Lesson Sunday

Now that we know how to loop through an object's keys (properties), let's update our user interface code so we can display all of the Contacts on our site.

Displaying Dynamic Contact Data


We'll start by writing an empty listContacts() function below our global variable but above our handleFormSubmission() function:

js/scripts.js
...

// User Interface Logic ---------
let addressBook = new AddressBook();

function listContacts(addressBookToDisplay) {

}

function handleFormSubmission(event) {
  event.preventDefault();
  const inputtedFirstName = document.querySelector("input#new-first-name").value;
  const inputtedLastName = document.querySelector("input#new-last-name").value;
  const inputtedPhoneNumber = document.querySelector("input#new-phone-number").value;
  let newContact = new Contact(inputtedFirstName, inputtedLastName, inputtedPhoneNumber);
  addressBook.addContact(newContact);
  console.log(addressBook);
}

window.addEventListener("load", function (){
  document.querySelector("form#new-contact").addEventListener("submit", handleFormSubmission);
});

As the function name states, this method will handle listing our contacts on the webpage. It takes an AddressBook object as an argument. Also notice that we're creating a new function to handle displaying contacts in the DOM instead of adding onto our existing functions. This is a best practice. By separating our code into different functions distinct purposes, our code is cleaner, easier to read, and easier to debug and refactor.

Now let's actually write the code that goes in this method. We'll apply a new best practice along the way:

js/scripts.js
...

function listContacts(addressBookToDisplay) {
  let contactsDiv = document.querySelector("div#contacts");
  contactsDiv.innerText =  null;
  const ul = document.createElement("ul");
  Object.keys(addressBookToDisplay.contacts).forEach(function(key) {
    const contact = addressBookToDisplay.findContact(key);
    const li = document.createElement("li");
    li.append(contact.fullName());
    li.setAttribute("id", contact.id);
    ul.append(li);
  });
  contactsDiv.append(ul);
}

...
  • First we save the div that will contain our contacts in a variables called contactsDiv.

  • Next, we create clear the innerText of the contactsDiv. This clears our list of contacts before we populate it. We need to do this because our code is set up to loop through all contacts and print each one, not just newly added contacts. So, this ensures that the user can submit the form to create a new contact over and over and no duplicate contacts will be listed.

  • Next, we create an empty unordered list element. During each iteration of the loop, we'll add new list items to this unordered list.

  • Then, we use Object.keys() to get all the keys from addressBookToDisplay.contacts so we can iterate through them. Remember, Object.keys() returns an array, so we can call any array method on the returned value.

  • Then, we use Array.prototype.forEach() to loop through the object keys.

  • In our loop, we do a few things to populate our unordered list with list items for each contact in our address book:

    • We grab a contact object by using our AddressBook.prototype.findContact() method.
    • We create a new list item element for the contact. The text of the list item is set to the contact's full name, and we add an id attribute that is equal to the contact's id property.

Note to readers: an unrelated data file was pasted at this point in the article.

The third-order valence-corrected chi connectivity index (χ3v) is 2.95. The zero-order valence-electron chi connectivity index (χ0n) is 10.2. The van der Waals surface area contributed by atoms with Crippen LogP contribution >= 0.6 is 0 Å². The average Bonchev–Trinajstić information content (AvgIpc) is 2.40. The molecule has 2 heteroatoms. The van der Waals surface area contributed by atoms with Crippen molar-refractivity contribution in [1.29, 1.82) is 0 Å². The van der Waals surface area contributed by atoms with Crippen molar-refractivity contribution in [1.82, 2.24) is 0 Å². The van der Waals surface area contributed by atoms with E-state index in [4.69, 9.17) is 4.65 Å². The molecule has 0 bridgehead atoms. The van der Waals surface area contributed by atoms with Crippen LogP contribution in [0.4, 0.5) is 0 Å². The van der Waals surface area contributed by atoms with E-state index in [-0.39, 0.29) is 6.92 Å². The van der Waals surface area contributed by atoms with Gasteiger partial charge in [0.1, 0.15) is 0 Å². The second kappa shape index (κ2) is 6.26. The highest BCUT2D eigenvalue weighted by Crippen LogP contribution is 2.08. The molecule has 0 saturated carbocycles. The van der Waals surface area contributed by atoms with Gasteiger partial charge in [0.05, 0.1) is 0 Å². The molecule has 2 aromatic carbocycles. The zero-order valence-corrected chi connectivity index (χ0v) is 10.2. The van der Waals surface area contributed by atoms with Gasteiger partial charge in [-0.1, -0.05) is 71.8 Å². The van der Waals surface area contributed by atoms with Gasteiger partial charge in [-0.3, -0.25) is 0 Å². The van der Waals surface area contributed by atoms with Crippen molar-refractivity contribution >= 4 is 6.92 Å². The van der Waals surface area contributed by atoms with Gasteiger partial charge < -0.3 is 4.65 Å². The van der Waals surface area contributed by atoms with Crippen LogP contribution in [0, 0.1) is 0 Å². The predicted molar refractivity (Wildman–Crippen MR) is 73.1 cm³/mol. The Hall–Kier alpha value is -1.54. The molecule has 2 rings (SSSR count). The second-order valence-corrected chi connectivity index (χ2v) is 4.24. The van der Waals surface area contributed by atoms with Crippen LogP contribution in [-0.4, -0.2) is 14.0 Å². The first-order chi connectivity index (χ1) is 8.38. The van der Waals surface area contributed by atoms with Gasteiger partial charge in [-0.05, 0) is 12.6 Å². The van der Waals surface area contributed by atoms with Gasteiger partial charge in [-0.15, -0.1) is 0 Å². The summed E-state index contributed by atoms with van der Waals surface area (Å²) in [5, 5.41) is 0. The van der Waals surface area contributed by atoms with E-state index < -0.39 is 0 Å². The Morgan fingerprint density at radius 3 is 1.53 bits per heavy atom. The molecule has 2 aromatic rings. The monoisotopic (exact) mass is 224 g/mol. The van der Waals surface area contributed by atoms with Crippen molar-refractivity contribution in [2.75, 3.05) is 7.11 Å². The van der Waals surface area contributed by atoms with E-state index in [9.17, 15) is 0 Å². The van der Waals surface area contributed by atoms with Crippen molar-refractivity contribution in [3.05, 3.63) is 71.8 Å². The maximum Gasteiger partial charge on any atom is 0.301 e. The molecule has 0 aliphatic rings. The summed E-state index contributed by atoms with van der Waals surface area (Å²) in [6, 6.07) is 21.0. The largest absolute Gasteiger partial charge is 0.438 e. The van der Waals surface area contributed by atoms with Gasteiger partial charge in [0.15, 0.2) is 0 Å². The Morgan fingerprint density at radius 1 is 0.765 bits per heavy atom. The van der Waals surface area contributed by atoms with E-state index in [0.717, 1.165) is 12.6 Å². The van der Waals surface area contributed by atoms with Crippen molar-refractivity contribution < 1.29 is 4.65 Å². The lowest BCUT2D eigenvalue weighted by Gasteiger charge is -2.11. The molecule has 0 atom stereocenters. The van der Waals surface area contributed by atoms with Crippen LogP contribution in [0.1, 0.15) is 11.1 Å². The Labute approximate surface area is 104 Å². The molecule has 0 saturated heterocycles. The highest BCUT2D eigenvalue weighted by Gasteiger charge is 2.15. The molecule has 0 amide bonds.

• Then we add the newly created list item to the unordered list.
  • After the loop is finished and our unordered list is populated, we update the DOM by appending the unordered list to the contactsDiv element.

Take note that it is very important that each contact list item is being created with an id attribute matching the Contact's id property. We can later retrieve the value of the id attribute to use with our AddressBook.prototype.findContact() method to locate an entire Contact object. If we didn't attach this information to the list element, our application would have no way to easily get the ID.

A Best Practice: Limiting How Many Times We Update the DOM

One thing to note in the design of the listContacts() function is that we purposefully wrote our code to update the DOM just once. Querying the DOM takes time, whether we're simply accessing elements from it, or adding and removing elements. It's a best practice to design your code to access the DOM only when it's needed.

To understand this, let's look at a different design for the listContacts() function that is not as efficient as the one we currently have. In this alternate design, we don't use a div in our HTML to locate our contacts. Instead, we directly use a UL tag like this:

...
    <h2>Contacts:</h2>
    <ul id="contacts">
    </ul>
...

With this, we can update our listContacts() function to look like the following. Notably this alternative version of listContacts() takes fewer lines of code to achieve the same functionality:

function listContacts(addressBookToDisplay) {
  let contactsList = document.querySelector("ul#contacts");
  Object.keys(addressBookToDisplay.contacts).forEach(function(key) {
    const contact = addressBookToDisplay.findContact(key);
    const li = document.createElement("li");
    li.append(contact.fullName());
    li.setAttribute("id", contact.id);
    contactsList.append(li);
  });
}

So what's different? Well, in each iteration of the loop we still create a list item that's set to the name of the contact. We also continue to add the contact to the unordered list. But now that unordered list is located in the DOM and not an element that we've newly created in our scripts. This means that every iteration of the loop we are querying the DOM to add a new list item to it.

Now let's say that our address book has one hundred contacts. This means that listContacts() will query the DOM 100 times. That can really slow down the webpage, especially if there are many users on our address book application with lots of address books and contacts.

Now contrast that to the current setup of listContacts():

js/scripts.js
function listContacts(addressBookToDisplay) {
  let contactsDiv = document.querySelector("div#contacts");
  contactsDiv.innerText =  null;
  const ul = document.createElement("ul");
  Object.keys(addressBookToDisplay.contacts).forEach(function(key) {
    const contact = addressBookToDisplay.findContact(key);